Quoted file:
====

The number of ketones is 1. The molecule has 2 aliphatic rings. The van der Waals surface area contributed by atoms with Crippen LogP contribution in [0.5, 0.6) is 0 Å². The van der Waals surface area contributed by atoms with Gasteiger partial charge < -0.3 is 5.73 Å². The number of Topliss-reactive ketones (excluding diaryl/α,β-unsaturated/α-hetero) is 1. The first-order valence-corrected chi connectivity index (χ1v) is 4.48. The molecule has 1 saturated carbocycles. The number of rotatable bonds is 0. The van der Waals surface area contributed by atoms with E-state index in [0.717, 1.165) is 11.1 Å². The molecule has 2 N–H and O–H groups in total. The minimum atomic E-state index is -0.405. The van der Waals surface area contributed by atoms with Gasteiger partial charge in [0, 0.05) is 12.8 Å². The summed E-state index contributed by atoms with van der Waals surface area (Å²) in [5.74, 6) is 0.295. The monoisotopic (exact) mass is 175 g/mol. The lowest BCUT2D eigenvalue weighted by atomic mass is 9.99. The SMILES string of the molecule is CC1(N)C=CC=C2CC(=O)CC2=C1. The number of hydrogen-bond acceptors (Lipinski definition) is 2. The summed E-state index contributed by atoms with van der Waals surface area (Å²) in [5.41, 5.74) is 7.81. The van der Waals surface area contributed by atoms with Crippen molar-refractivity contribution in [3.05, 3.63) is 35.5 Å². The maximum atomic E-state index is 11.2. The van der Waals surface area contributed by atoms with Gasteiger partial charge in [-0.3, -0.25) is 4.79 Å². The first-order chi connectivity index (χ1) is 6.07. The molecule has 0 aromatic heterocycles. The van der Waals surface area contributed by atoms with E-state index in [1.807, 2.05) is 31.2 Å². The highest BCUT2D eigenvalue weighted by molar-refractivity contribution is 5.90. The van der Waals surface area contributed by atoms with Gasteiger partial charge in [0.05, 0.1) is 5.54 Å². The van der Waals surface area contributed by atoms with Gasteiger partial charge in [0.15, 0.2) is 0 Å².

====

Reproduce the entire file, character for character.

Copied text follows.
The number of ketones is 1. The molecule has 2 aliphatic rings. The van der Waals surface area contributed by atoms with Crippen LogP contribution in [0.5, 0.6) is 0 Å². The van der Waals surface area contributed by atoms with Gasteiger partial charge < -0.3 is 5.73 Å². The number of Topliss-reactive ketones (excluding diaryl/α,β-unsaturated/α-hetero) is 1. The first-order valence-corrected chi connectivity index (χ1v) is 4.48. The molecule has 1 saturated carbocycles. The number of rotatable bonds is 0. The van der Waals surface area contributed by atoms with E-state index in [0.717, 1.165) is 11.1 Å². The molecule has 2 N–H and O–H groups in total. The minimum atomic E-state index is -0.405. The van der Waals surface area contributed by atoms with Gasteiger partial charge in [0, 0.05) is 12.8 Å². The summed E-state index contributed by atoms with van der Waals surface area (Å²) in [5.74, 6) is 0.295. The monoisotopic (exact) mass is 175 g/mol. The lowest BCUT2D eigenvalue weighted by atomic mass is 9.99. The SMILES string of the molecule is CC1(N)C=CC=C2CC(=O)CC2=C1. The number of hydrogen-bond acceptors (Lipinski definition) is 2. The summed E-state index contributed by atoms with van der Waals surface area (Å²) in [5.41, 5.74) is 7.81. The van der Waals surface area contributed by atoms with Crippen molar-refractivity contribution in [3.05, 3.63) is 35.5 Å². The maximum atomic E-state index is 11.2. The van der Waals surface area contributed by atoms with Gasteiger partial charge in [-0.3, -0.25) is 4.79 Å². The first-order chi connectivity index (χ1) is 6.07. The molecule has 0 aromatic heterocycles. The van der Waals surface area contributed by atoms with E-state index in [1.807, 2.05) is 31.2 Å². The highest BCUT2D eigenvalue weighted by molar-refractivity contribution is 5.90. The van der Waals surface area contributed by atoms with Gasteiger partial charge in [0.05, 0.1) is 5.54 Å². The van der Waals surface area contributed by atoms with Gasteiger partial charge in [0.15, 0.2) is 0 Å².